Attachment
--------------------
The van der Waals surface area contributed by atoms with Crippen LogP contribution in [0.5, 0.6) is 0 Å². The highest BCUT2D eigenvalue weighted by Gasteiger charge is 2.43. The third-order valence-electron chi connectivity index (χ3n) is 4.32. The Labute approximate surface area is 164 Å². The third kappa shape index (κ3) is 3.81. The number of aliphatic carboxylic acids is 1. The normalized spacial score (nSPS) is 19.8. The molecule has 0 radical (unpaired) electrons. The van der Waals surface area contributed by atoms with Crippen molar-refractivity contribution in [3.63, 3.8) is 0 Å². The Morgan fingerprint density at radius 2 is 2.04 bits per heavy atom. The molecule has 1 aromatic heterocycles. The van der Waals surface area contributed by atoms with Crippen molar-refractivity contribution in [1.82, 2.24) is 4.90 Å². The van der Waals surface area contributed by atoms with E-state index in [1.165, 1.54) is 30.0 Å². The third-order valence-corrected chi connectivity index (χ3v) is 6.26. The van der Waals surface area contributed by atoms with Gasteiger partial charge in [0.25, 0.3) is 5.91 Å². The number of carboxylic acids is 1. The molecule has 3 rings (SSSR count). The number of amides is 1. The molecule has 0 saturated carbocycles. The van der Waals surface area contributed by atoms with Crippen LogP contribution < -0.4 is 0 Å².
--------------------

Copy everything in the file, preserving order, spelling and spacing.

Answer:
The van der Waals surface area contributed by atoms with Crippen LogP contribution in [0.5, 0.6) is 0 Å². The highest BCUT2D eigenvalue weighted by Gasteiger charge is 2.43. The third-order valence-electron chi connectivity index (χ3n) is 4.32. The Labute approximate surface area is 164 Å². The third kappa shape index (κ3) is 3.81. The number of aliphatic carboxylic acids is 1. The normalized spacial score (nSPS) is 19.8. The molecule has 0 radical (unpaired) electrons. The van der Waals surface area contributed by atoms with Crippen molar-refractivity contribution in [3.63, 3.8) is 0 Å². The Morgan fingerprint density at radius 2 is 2.04 bits per heavy atom. The molecule has 1 aromatic heterocycles. The van der Waals surface area contributed by atoms with Crippen molar-refractivity contribution in [1.82, 2.24) is 4.90 Å². The van der Waals surface area contributed by atoms with E-state index in [1.165, 1.54) is 30.0 Å². The third-order valence-corrected chi connectivity index (χ3v) is 6.26. The van der Waals surface area contributed by atoms with Gasteiger partial charge in [0.25, 0.3) is 5.91 Å². The number of carboxylic acids is 1. The molecule has 3 rings (SSSR count). The number of amides is 1. The molecule has 0 saturated carbocycles. The van der Waals surface area contributed by atoms with Crippen LogP contribution < -0.4 is 0 Å².